Yesterday we talked about the four traits of a strategic leader:
1.Acting with intention on a daily basis
3.Enacting relentless incremental change
We discussed how these four traits interact with each other and amplify the daily actions that leaders take. We also enumerated four barriers and today we’ll look at the first two.
It is not only that the treadmill of the urgent consumes our time, but it actually degrades our ability to engage in strategic action. In fact, the first goal of becoming a strategic leader is to get off the treadmill of the urgent!
First, when we focus on the urgent, we make it a higher priority that the important. Obviously, there are many issues that are both urgent and important but focusing on the urgent leads us to be reactive and over time we react to urgent matters even if they are not important! In fact, we may even consciously put off important matters in favor of urgent, but not important, issues.
Second, consistently working on urgent tasks uses a different set of skills than acting strategically, and our strategic skills atrophy over time. We become really good at reacting to crises, but we forget how to invest proactively. Our patience and ability to dissect and reconstruct complex issues degrade, creating a negative cycle in which we invest more time in what we are good at (responding to crises) and less in what we aren’t good at (investing proactively).
Finally, urgent tasks usually are not strategic tasks. Urgent tasks are, by definition, focused on the present, while strategic tasks are focused on the future. Further, urgent tasks are generally more about symptoms as opposed to root problems and thus perpetuate a cycle of having to deal with the same issues multiple times. A focus on urgency creates an infinite loop of treating the same reoccurring symptoms with the result that we are in perpetual motion yet never moving forward.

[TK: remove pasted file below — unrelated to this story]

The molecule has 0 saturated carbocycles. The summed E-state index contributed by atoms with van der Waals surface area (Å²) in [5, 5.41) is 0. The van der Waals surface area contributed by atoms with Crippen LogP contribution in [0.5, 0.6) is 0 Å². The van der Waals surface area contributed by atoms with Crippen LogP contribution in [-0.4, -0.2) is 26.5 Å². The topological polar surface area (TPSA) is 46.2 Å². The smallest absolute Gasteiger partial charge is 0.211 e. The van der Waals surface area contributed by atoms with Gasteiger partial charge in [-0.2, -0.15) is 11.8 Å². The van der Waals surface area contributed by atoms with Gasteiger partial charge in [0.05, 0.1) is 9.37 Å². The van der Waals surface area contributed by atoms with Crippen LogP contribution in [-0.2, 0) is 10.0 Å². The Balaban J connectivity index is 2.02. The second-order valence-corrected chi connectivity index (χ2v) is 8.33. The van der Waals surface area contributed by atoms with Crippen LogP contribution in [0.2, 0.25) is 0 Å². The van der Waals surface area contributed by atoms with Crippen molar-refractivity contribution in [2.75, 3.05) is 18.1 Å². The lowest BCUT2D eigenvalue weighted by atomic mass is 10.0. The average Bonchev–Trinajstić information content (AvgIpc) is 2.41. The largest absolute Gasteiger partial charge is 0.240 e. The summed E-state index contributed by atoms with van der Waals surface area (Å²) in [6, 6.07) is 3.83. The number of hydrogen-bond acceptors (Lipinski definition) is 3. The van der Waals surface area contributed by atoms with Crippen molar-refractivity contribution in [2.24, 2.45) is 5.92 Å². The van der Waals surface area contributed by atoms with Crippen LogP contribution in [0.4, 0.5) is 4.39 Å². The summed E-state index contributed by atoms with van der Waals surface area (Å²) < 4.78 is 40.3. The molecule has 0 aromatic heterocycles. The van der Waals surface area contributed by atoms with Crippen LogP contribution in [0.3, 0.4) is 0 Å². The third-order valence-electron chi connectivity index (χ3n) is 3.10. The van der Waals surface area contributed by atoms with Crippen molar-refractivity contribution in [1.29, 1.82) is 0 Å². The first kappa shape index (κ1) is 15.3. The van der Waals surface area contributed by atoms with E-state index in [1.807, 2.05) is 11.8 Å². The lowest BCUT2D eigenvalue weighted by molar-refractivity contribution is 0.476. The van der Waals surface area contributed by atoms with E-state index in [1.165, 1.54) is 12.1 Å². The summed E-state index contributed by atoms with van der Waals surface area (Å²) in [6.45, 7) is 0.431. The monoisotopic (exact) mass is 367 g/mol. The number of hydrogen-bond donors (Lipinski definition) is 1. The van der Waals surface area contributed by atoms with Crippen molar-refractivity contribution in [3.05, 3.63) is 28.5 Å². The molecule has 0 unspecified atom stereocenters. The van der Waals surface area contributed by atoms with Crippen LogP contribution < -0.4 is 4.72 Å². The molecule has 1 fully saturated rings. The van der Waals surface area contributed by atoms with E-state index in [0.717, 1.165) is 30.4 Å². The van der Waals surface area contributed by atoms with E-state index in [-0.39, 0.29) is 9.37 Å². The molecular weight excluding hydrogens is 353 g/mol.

Ironically, many leaders actually thrive on urgency. Running from task to task all day long, a leader can feel as if they have achieved many things. The problem is that urgent is not the same as important. Our inclination to respond to the urgent often means that we ignore the important. So, at the end of the day we have checked off many items, but nothing has really changed.
The second barrier is a lack of clear purpose. This can be puzzling as it seems like our purpose is obvious. Educational leaders’ purpose is to help students learn. Health care administrators help patient heal. Sales leaders help customers fulfill a specific need. However, the complexity of organizations leads to confusion about what the real purpose of the organization is.
Most organizations have multiple and sometimes conflicting purposes. For example, in any organization, these different purposes could be at work:
These don’t even include the purposes that individuals bring to the organization. For example:
With multiple purposes, what’s important may not be clear because the question becomes “important to whom?”
While these barriers are significant, there is a way forward. In coming weeks, we will walk that path, but tomorrow we’ll look at the other two barriers, infatuation with big change and a lack of training and skills.
Before you go, think about the purpose of your organization as well as the purpose of your own leadership. Are they clear? Do they align? What about those you serve? Do they share your clarity (or confusion)?
Do good and be well,